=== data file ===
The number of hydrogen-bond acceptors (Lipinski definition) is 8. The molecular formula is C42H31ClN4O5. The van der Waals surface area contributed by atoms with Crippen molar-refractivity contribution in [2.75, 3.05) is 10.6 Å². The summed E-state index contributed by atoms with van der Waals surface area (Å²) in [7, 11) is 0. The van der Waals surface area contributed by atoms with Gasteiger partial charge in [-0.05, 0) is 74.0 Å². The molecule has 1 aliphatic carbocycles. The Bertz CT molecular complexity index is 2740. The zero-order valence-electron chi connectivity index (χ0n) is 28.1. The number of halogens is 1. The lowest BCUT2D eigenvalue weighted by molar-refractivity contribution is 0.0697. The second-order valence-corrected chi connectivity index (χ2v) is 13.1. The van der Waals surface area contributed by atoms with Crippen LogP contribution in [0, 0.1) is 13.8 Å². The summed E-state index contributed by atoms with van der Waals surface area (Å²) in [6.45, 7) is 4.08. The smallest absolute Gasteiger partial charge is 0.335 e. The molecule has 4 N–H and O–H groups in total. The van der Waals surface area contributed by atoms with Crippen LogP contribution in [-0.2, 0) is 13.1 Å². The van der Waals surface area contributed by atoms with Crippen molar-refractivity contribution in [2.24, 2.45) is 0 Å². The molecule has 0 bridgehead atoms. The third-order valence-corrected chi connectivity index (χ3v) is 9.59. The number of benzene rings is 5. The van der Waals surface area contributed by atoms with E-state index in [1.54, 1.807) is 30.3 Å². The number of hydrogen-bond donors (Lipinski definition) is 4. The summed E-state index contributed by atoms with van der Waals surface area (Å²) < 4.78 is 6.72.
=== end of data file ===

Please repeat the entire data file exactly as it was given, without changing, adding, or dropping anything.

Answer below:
The number of hydrogen-bond acceptors (Lipinski definition) is 8. The molecular formula is C42H31ClN4O5. The van der Waals surface area contributed by atoms with Crippen molar-refractivity contribution in [2.75, 3.05) is 10.6 Å². The summed E-state index contributed by atoms with van der Waals surface area (Å²) in [7, 11) is 0. The van der Waals surface area contributed by atoms with Gasteiger partial charge in [-0.05, 0) is 74.0 Å². The molecule has 1 aliphatic carbocycles. The Bertz CT molecular complexity index is 2740. The zero-order valence-electron chi connectivity index (χ0n) is 28.1. The number of halogens is 1. The lowest BCUT2D eigenvalue weighted by molar-refractivity contribution is 0.0697. The second-order valence-corrected chi connectivity index (χ2v) is 13.1. The van der Waals surface area contributed by atoms with Crippen LogP contribution in [0, 0.1) is 13.8 Å². The summed E-state index contributed by atoms with van der Waals surface area (Å²) in [6.45, 7) is 4.08. The smallest absolute Gasteiger partial charge is 0.335 e. The molecule has 4 N–H and O–H groups in total. The van der Waals surface area contributed by atoms with Crippen LogP contribution in [-0.2, 0) is 13.1 Å². The van der Waals surface area contributed by atoms with Crippen molar-refractivity contribution in [2.24, 2.45) is 0 Å². The molecule has 0 bridgehead atoms. The third-order valence-corrected chi connectivity index (χ3v) is 9.59. The number of benzene rings is 5. The van der Waals surface area contributed by atoms with E-state index in [1.54, 1.807) is 30.3 Å². The number of hydrogen-bond donors (Lipinski definition) is 4. The summed E-state index contributed by atoms with van der Waals surface area (Å²) < 4.78 is 6.72.